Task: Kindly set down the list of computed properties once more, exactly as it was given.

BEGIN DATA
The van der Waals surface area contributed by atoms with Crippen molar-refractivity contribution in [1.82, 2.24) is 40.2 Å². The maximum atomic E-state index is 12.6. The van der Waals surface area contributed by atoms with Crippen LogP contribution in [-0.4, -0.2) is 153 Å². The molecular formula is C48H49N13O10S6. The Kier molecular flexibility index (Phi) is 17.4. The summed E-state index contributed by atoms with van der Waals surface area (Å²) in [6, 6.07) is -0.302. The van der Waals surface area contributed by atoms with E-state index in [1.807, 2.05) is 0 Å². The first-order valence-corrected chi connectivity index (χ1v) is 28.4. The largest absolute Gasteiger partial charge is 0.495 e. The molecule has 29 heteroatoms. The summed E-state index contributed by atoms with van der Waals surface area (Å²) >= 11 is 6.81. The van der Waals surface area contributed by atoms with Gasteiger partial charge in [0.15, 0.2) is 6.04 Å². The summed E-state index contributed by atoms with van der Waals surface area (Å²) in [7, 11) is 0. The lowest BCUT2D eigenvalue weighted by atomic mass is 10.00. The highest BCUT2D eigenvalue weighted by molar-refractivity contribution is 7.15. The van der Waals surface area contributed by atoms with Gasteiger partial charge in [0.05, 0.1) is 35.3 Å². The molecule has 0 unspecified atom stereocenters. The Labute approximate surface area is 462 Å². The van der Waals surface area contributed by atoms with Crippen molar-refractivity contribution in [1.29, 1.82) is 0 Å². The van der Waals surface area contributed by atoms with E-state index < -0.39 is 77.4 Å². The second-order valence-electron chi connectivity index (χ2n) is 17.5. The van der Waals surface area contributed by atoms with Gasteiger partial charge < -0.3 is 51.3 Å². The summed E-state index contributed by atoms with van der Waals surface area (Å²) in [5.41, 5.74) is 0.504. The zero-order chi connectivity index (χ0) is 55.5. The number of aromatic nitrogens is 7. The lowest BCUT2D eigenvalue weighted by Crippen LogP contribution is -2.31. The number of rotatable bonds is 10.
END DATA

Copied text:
The van der Waals surface area contributed by atoms with Crippen molar-refractivity contribution in [1.82, 2.24) is 40.2 Å². The maximum atomic E-state index is 12.6. The van der Waals surface area contributed by atoms with Crippen LogP contribution in [-0.4, -0.2) is 153 Å². The molecular formula is C48H49N13O10S6. The Kier molecular flexibility index (Phi) is 17.4. The summed E-state index contributed by atoms with van der Waals surface area (Å²) in [6, 6.07) is -0.302. The van der Waals surface area contributed by atoms with E-state index in [1.807, 2.05) is 0 Å². The first-order valence-corrected chi connectivity index (χ1v) is 28.4. The largest absolute Gasteiger partial charge is 0.495 e. The molecule has 29 heteroatoms. The summed E-state index contributed by atoms with van der Waals surface area (Å²) >= 11 is 6.81. The van der Waals surface area contributed by atoms with Gasteiger partial charge in [0.15, 0.2) is 6.04 Å². The summed E-state index contributed by atoms with van der Waals surface area (Å²) in [7, 11) is 0. The lowest BCUT2D eigenvalue weighted by atomic mass is 10.00. The highest BCUT2D eigenvalue weighted by molar-refractivity contribution is 7.15. The van der Waals surface area contributed by atoms with Gasteiger partial charge in [0.05, 0.1) is 35.3 Å². The molecule has 0 unspecified atom stereocenters. The Labute approximate surface area is 462 Å². The van der Waals surface area contributed by atoms with Crippen molar-refractivity contribution in [1.29, 1.82) is 0 Å². The van der Waals surface area contributed by atoms with E-state index < -0.39 is 77.4 Å². The second-order valence-electron chi connectivity index (χ2n) is 17.5. The van der Waals surface area contributed by atoms with Gasteiger partial charge < -0.3 is 51.3 Å². The summed E-state index contributed by atoms with van der Waals surface area (Å²) in [5.41, 5.74) is 0.504. The zero-order chi connectivity index (χ0) is 55.5. The number of aromatic nitrogens is 7. The lowest BCUT2D eigenvalue weighted by Crippen LogP contribution is -2.31. The number of rotatable bonds is 10.